The quirky comet 'Oumuamua, the first interstellar object found visiting our solar system, has been the subject of fascination since being spotted in 2017, including its curious acceleration as it hurtled away from the sun.
Hypotheses were floated in light of its unexpected behavior, including fleeting speculation that it might actually have been an alien spacecraft. A new study has offered a more sober explanation – that 'Oumuamua's speed-up was due to the release of hydrogen gas as the comet warmed up in the sunlight.
'Oumuamua (pronounced oh-MOO-uh-MOO-uh) lacks the tail of gas and dust characteristic of many comets. It was previously described as being cigar-shaped but now is thought to resemble a rocky pancake. Smaller than originally estimated, it is now pegged at approximately 375 feet (115 meters) by 365 feet (111 meters), with a thickness of about 60 feet (19 meters).
Researchers said it appears that 'Oumuamua was born like many other comets as what is called a planetesimal – a small object formed in the early stages of planet formation – and was essentially a large, icy space rock.
After it was somehow ejected from its solar system of origin, they said, the comet's chemistry changed as it was bombarded by high-energy radiation while venturing through interstellar space. This converted some of the comet's ice – frozen water – into hydrogen gas that was trapped within the rest of its ice.
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'Oumuamua then was warmed up as it passed through our inner solar system, causing the comet's ice structure to rearrange and releasing the trapped hydrogen gas – giving 'Oumuamua a little bit of a kick as it headed away from the sun. The release of this hydrogen in a process called outgassing would not cause a visible tail.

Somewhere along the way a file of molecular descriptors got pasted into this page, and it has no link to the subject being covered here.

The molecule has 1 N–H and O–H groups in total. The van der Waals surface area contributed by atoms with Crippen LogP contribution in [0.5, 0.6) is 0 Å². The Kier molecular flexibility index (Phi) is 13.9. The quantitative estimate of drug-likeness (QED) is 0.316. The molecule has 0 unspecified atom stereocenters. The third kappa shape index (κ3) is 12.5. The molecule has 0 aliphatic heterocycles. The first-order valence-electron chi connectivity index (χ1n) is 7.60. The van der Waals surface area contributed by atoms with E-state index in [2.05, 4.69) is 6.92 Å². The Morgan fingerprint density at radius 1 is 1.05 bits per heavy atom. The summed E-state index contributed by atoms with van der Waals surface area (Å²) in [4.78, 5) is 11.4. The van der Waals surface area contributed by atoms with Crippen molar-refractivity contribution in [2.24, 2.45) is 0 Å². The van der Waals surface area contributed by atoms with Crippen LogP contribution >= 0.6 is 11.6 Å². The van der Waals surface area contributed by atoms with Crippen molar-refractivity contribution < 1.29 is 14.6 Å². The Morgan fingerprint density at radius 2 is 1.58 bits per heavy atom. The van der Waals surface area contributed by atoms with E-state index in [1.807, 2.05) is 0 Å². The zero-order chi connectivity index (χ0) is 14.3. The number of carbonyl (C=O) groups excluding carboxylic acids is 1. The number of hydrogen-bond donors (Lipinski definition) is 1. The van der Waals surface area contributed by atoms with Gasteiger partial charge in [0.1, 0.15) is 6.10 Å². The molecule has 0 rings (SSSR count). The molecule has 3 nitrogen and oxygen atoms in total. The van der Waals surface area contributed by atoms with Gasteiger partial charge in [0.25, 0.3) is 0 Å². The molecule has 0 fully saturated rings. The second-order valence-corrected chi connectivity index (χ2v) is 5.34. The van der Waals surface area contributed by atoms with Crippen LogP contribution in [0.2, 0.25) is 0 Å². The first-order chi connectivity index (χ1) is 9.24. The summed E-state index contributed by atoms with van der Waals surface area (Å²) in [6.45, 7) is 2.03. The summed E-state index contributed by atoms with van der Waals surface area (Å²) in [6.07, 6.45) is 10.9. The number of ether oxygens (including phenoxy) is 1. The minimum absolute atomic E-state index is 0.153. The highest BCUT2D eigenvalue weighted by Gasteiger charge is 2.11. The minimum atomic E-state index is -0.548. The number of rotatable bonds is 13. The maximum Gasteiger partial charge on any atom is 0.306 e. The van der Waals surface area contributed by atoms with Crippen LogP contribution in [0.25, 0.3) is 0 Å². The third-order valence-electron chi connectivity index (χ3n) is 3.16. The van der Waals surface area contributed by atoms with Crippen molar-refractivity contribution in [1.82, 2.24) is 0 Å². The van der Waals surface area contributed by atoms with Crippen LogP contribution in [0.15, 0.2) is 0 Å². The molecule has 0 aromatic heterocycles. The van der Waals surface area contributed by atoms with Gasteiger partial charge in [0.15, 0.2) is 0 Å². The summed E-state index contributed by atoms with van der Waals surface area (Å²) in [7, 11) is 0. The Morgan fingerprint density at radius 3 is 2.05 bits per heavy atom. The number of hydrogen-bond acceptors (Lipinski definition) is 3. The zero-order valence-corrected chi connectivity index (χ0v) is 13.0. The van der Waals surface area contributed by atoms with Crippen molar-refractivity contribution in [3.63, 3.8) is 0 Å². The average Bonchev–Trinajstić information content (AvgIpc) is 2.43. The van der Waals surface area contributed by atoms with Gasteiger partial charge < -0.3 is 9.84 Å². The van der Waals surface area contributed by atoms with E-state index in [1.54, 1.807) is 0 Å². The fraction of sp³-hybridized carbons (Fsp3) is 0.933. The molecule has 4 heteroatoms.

"The key finding is that 'Oumuamua may have started as a water-rich icy planetesimal broadly similar to solar system comets. This model can explain the strange behavior of 'Oumuamua without needing to resort to any exotic physics or chemistry," said University of California, Berkeley astrochemist Jenny Bergner, lead author of the research published this week in the journal Nature.
"The simplest explanation, and exactly what we would expect for an interstellar comet, fits all of the data with no fine-tuning," said study co-author Darryl Seligman, a postdoctoral fellow in planetary science at Cornell University.
'Oumuamua, whose name refers in the native Hawaiian language to a messenger arriving from a great distance, was first detected by the University of Hawaii's Pan-STARRS1 telescope.
"We don't know its place of origin but it was probably traveling through interstellar space for less than 100 million years. It had a reddish color consistent with the colors of many small bodies in the solar system. It is currently past Neptune on its way out of the solar system," Bergner said.
A second interstellar object, the comet 2I/Borisov, was discovered visiting our solar system in 2019. This one looked and behaved more like a typical comet.
These alien interlopers may be more common than previously known. The researchers said one to two interstellar objects may be discovered every year in our solar system once a new astronomical observatory now being built in Chile begins operations as planned next year.